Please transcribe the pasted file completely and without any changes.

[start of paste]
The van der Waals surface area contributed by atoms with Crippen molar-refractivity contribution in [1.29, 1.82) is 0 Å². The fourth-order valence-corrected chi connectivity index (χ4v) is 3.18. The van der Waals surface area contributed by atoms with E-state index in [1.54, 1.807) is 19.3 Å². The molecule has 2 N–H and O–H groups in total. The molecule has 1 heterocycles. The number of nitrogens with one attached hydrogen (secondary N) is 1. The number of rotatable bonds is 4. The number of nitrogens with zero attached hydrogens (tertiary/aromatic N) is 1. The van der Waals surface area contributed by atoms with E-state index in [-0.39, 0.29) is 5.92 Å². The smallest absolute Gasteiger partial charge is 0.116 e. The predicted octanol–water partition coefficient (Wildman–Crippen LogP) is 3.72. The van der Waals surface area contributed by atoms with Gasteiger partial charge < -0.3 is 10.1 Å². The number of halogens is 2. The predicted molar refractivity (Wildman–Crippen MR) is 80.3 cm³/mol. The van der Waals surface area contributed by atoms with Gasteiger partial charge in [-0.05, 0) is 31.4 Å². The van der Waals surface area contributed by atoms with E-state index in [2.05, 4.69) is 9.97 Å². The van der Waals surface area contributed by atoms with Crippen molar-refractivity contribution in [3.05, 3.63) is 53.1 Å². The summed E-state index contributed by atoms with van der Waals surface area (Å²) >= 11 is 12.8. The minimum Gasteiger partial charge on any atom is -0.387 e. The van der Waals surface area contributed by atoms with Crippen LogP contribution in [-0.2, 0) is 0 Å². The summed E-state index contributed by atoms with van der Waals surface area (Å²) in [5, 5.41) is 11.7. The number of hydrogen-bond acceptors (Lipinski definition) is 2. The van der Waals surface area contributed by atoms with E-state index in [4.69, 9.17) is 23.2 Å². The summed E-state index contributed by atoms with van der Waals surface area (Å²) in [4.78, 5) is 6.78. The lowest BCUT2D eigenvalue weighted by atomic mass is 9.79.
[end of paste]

The van der Waals surface area contributed by atoms with Crippen molar-refractivity contribution in [1.29, 1.82) is 0 Å². The fourth-order valence-corrected chi connectivity index (χ4v) is 3.18. The van der Waals surface area contributed by atoms with E-state index in [1.54, 1.807) is 19.3 Å². The molecule has 2 N–H and O–H groups in total. The molecule has 1 heterocycles. The number of nitrogens with one attached hydrogen (secondary N) is 1. The number of rotatable bonds is 4. The number of nitrogens with zero attached hydrogens (tertiary/aromatic N) is 1. The van der Waals surface area contributed by atoms with E-state index in [-0.39, 0.29) is 5.92 Å². The smallest absolute Gasteiger partial charge is 0.116 e. The predicted octanol–water partition coefficient (Wildman–Crippen LogP) is 3.72. The van der Waals surface area contributed by atoms with Gasteiger partial charge < -0.3 is 10.1 Å². The number of halogens is 2. The predicted molar refractivity (Wildman–Crippen MR) is 80.3 cm³/mol. The van der Waals surface area contributed by atoms with Gasteiger partial charge in [-0.05, 0) is 31.4 Å². The van der Waals surface area contributed by atoms with E-state index in [2.05, 4.69) is 9.97 Å². The van der Waals surface area contributed by atoms with Crippen molar-refractivity contribution in [3.05, 3.63) is 53.1 Å². The summed E-state index contributed by atoms with van der Waals surface area (Å²) >= 11 is 12.8. The minimum Gasteiger partial charge on any atom is -0.387 e. The van der Waals surface area contributed by atoms with Crippen LogP contribution in [-0.2, 0) is 0 Å². The summed E-state index contributed by atoms with van der Waals surface area (Å²) in [5, 5.41) is 11.7. The number of hydrogen-bond acceptors (Lipinski definition) is 2. The van der Waals surface area contributed by atoms with E-state index in [4.69, 9.17) is 23.2 Å². The summed E-state index contributed by atoms with van der Waals surface area (Å²) in [4.78, 5) is 6.78. The lowest BCUT2D eigenvalue weighted by atomic mass is 9.79.